If a herd path follows a brook, and the water levels are low, you're liable to hike in the brook to take advantage of exposed slabs and rocks. For example, a section of the trail to Redfield follows a brook and, the previous weekend, I hiked in the brook and found it very enjoyable. The herd path up Allen brook is an exception. The exposed rock is coated in a slick substance, widely referred to as "red slime", that provides all the traction of cooking oil. After a few experiments to gauge the limits of my ability to stay upright, I chose to avoid the slabs and use the muddy trails whenever possible.

I like a mountain trail that does not waste your time with switchbacks, ups, downs, flanking, or other nonsense; Allen's trail simply goes straight up the slippery brook. About three-quarters of the way up you come to an open slide with a good view of Redfield. Due to the red slime, the best route is to stick to the steep, mucky trail along the slide's left side. After the slide, the trail enters the woods and continues on solid ground to the summit.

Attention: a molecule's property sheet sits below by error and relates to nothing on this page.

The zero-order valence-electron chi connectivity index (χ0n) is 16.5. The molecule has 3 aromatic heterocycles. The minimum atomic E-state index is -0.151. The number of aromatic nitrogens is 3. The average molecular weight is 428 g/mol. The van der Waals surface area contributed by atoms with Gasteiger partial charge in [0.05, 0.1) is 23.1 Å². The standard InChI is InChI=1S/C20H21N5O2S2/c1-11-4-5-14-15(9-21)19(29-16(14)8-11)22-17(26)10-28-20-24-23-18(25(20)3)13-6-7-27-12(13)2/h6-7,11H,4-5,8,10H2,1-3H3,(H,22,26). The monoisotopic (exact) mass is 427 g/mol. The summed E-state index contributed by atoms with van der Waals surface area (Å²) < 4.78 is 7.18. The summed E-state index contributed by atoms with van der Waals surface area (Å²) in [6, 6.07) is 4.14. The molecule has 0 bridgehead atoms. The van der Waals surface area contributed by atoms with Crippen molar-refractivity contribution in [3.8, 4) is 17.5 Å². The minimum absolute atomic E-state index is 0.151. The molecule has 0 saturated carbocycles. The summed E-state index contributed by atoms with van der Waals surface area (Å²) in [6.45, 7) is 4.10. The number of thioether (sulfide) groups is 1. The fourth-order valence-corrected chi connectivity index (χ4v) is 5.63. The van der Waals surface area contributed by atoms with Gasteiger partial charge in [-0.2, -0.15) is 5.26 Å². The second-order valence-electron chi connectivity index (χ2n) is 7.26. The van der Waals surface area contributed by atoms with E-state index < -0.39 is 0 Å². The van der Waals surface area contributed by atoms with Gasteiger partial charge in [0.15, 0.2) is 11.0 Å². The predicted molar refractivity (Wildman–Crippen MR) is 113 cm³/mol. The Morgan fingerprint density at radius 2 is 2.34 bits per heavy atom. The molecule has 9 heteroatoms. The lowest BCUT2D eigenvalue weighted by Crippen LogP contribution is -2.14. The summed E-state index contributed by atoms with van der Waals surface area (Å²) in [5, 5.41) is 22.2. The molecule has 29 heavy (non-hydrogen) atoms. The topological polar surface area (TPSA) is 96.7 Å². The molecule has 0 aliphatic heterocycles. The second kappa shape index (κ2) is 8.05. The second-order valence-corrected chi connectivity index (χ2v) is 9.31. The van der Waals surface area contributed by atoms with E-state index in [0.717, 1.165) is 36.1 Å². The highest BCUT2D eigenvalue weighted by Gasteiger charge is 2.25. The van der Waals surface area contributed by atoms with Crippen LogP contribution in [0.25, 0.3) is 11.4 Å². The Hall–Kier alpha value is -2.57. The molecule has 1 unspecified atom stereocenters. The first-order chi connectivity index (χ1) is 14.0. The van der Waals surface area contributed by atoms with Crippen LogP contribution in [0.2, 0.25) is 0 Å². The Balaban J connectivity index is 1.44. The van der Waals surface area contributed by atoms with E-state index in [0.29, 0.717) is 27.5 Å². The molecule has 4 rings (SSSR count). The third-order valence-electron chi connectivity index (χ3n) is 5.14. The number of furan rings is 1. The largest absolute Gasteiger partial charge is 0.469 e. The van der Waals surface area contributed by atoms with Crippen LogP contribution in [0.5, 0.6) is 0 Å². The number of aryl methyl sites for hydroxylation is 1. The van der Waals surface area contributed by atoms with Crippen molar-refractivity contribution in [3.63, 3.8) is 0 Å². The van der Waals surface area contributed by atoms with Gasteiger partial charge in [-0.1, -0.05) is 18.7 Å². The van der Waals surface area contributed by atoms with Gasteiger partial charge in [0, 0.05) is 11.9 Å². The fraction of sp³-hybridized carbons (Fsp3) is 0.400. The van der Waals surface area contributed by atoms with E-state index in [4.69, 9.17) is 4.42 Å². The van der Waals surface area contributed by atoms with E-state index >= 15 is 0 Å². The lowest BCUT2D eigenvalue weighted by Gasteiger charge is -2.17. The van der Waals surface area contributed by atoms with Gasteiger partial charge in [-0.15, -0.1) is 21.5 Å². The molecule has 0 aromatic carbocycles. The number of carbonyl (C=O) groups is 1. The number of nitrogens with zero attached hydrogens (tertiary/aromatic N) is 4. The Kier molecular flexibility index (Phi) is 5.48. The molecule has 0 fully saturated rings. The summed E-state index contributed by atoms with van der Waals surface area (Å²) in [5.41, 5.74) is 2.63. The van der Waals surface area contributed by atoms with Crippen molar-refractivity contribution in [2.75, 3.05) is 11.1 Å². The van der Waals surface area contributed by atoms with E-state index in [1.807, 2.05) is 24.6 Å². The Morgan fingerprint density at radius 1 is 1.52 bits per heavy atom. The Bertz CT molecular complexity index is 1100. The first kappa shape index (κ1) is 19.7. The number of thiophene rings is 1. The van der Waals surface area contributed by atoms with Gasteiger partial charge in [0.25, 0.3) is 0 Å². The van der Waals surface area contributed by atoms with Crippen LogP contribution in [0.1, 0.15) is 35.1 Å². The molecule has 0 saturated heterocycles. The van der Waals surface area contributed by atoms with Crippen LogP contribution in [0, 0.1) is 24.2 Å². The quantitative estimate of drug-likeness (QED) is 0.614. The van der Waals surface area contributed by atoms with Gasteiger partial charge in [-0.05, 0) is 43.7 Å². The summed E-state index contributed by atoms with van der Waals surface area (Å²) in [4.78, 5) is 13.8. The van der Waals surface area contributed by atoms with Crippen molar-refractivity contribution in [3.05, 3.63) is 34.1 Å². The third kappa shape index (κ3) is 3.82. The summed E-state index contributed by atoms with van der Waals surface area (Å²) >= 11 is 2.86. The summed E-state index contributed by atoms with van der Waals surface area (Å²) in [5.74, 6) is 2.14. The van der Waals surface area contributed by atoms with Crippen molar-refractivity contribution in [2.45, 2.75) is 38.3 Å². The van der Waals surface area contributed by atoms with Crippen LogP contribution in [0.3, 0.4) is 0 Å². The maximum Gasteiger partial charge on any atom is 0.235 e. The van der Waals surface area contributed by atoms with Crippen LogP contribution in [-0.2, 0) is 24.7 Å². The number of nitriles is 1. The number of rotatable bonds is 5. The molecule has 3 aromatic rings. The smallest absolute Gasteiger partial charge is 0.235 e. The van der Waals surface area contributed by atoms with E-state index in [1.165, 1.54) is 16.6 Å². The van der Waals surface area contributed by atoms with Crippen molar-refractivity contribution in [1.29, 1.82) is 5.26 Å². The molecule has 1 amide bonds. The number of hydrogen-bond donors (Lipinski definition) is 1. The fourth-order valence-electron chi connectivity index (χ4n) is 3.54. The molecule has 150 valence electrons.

I arrived at the summit sign at 11:40 AM and took a self-portrait. My big grin was genuine. When I stopped persuing 46er status in 1982, at the tender age of 23, I had completed 37 peaks in four years through many multi-day trips. I had always considered Allen, owing to its distance, to be a two-day venture. Yet, almost thirty years later, I was standing on its summit in less than four and a half hours. Was I feeling 'on top of the world'? You bet I was!